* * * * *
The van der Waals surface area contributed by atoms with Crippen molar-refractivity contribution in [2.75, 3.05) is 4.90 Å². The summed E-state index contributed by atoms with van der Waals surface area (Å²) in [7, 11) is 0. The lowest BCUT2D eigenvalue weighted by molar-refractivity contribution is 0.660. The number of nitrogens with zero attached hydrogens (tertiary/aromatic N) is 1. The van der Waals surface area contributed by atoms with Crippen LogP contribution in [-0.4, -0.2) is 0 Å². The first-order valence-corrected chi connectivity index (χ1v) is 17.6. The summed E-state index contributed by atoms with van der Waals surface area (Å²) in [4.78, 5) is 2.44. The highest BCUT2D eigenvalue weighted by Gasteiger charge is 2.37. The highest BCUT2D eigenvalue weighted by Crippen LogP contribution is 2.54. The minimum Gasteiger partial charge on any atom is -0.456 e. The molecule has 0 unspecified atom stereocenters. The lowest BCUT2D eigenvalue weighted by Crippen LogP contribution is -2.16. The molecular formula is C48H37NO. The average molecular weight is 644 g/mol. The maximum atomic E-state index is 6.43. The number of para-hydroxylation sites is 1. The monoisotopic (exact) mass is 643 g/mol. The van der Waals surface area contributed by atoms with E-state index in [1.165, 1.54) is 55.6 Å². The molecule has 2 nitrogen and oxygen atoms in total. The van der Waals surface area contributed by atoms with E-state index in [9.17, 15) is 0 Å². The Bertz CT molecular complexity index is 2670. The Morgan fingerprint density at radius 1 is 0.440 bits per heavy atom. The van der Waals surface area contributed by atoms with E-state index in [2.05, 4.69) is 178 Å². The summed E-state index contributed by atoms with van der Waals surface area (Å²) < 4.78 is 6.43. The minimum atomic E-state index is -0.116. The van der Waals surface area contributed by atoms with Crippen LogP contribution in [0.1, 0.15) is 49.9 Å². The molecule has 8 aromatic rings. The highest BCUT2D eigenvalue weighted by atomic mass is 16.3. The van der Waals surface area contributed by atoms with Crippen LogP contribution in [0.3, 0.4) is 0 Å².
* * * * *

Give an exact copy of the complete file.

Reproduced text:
The van der Waals surface area contributed by atoms with Crippen molar-refractivity contribution in [2.75, 3.05) is 4.90 Å². The summed E-state index contributed by atoms with van der Waals surface area (Å²) in [7, 11) is 0. The lowest BCUT2D eigenvalue weighted by molar-refractivity contribution is 0.660. The number of nitrogens with zero attached hydrogens (tertiary/aromatic N) is 1. The van der Waals surface area contributed by atoms with Crippen LogP contribution in [-0.4, -0.2) is 0 Å². The first-order valence-corrected chi connectivity index (χ1v) is 17.6. The summed E-state index contributed by atoms with van der Waals surface area (Å²) in [4.78, 5) is 2.44. The highest BCUT2D eigenvalue weighted by Gasteiger charge is 2.37. The highest BCUT2D eigenvalue weighted by Crippen LogP contribution is 2.54. The minimum Gasteiger partial charge on any atom is -0.456 e. The molecule has 0 unspecified atom stereocenters. The lowest BCUT2D eigenvalue weighted by Crippen LogP contribution is -2.16. The molecular formula is C48H37NO. The average molecular weight is 644 g/mol. The maximum atomic E-state index is 6.43. The number of para-hydroxylation sites is 1. The monoisotopic (exact) mass is 643 g/mol. The van der Waals surface area contributed by atoms with E-state index in [1.165, 1.54) is 55.6 Å². The molecule has 2 nitrogen and oxygen atoms in total. The van der Waals surface area contributed by atoms with E-state index in [9.17, 15) is 0 Å². The Bertz CT molecular complexity index is 2670. The Morgan fingerprint density at radius 1 is 0.440 bits per heavy atom. The van der Waals surface area contributed by atoms with E-state index in [2.05, 4.69) is 178 Å². The summed E-state index contributed by atoms with van der Waals surface area (Å²) < 4.78 is 6.43. The minimum atomic E-state index is -0.116. The van der Waals surface area contributed by atoms with Crippen LogP contribution in [0.1, 0.15) is 49.9 Å². The molecule has 8 aromatic rings. The highest BCUT2D eigenvalue weighted by atomic mass is 16.3. The van der Waals surface area contributed by atoms with Crippen LogP contribution in [0.3, 0.4) is 0 Å².